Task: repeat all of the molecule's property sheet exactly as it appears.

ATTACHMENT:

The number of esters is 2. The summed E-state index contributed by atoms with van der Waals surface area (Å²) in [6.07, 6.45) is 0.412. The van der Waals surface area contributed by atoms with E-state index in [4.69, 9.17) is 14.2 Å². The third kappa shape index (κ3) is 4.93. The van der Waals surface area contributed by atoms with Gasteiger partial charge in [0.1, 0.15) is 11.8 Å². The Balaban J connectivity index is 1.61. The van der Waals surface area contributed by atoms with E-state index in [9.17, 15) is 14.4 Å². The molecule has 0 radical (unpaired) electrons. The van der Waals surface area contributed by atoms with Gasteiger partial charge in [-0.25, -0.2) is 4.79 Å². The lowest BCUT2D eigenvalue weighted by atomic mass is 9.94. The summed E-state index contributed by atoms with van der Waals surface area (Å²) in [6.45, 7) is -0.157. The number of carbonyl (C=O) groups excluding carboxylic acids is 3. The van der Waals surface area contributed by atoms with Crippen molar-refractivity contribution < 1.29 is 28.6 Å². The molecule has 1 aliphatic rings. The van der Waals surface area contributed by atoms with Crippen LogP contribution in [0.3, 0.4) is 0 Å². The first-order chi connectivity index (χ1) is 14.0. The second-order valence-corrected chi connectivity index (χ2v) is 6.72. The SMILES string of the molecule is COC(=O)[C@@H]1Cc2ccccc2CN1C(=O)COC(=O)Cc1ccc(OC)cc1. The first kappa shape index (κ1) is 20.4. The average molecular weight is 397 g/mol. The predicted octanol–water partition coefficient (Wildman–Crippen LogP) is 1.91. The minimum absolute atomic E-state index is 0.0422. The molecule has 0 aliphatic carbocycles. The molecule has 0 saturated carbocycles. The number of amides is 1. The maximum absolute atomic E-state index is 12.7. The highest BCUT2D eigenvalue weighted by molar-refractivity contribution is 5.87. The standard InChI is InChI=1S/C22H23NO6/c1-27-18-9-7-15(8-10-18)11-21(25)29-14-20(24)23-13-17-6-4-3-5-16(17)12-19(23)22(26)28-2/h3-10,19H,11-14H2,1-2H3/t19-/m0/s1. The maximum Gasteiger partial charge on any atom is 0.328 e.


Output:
The number of esters is 2. The summed E-state index contributed by atoms with van der Waals surface area (Å²) in [6.07, 6.45) is 0.412. The van der Waals surface area contributed by atoms with E-state index in [4.69, 9.17) is 14.2 Å². The third kappa shape index (κ3) is 4.93. The van der Waals surface area contributed by atoms with Gasteiger partial charge in [0.1, 0.15) is 11.8 Å². The Balaban J connectivity index is 1.61. The van der Waals surface area contributed by atoms with E-state index in [9.17, 15) is 14.4 Å². The molecule has 0 radical (unpaired) electrons. The van der Waals surface area contributed by atoms with Gasteiger partial charge in [-0.25, -0.2) is 4.79 Å². The lowest BCUT2D eigenvalue weighted by atomic mass is 9.94. The summed E-state index contributed by atoms with van der Waals surface area (Å²) in [6.45, 7) is -0.157. The number of carbonyl (C=O) groups excluding carboxylic acids is 3. The van der Waals surface area contributed by atoms with Crippen molar-refractivity contribution < 1.29 is 28.6 Å². The molecule has 1 aliphatic rings. The van der Waals surface area contributed by atoms with Crippen LogP contribution in [0.3, 0.4) is 0 Å². The first-order chi connectivity index (χ1) is 14.0. The second-order valence-corrected chi connectivity index (χ2v) is 6.72. The SMILES string of the molecule is COC(=O)[C@@H]1Cc2ccccc2CN1C(=O)COC(=O)Cc1ccc(OC)cc1. The first kappa shape index (κ1) is 20.4. The average molecular weight is 397 g/mol. The predicted octanol–water partition coefficient (Wildman–Crippen LogP) is 1.91. The minimum absolute atomic E-state index is 0.0422. The molecule has 0 aliphatic carbocycles. The molecule has 0 saturated carbocycles. The number of amides is 1. The maximum absolute atomic E-state index is 12.7. The highest BCUT2D eigenvalue weighted by molar-refractivity contribution is 5.87. The standard InChI is InChI=1S/C22H23NO6/c1-27-18-9-7-15(8-10-18)11-21(25)29-14-20(24)23-13-17-6-4-3-5-16(17)12-19(23)22(26)28-2/h3-10,19H,11-14H2,1-2H3/t19-/m0/s1. The maximum Gasteiger partial charge on any atom is 0.328 e.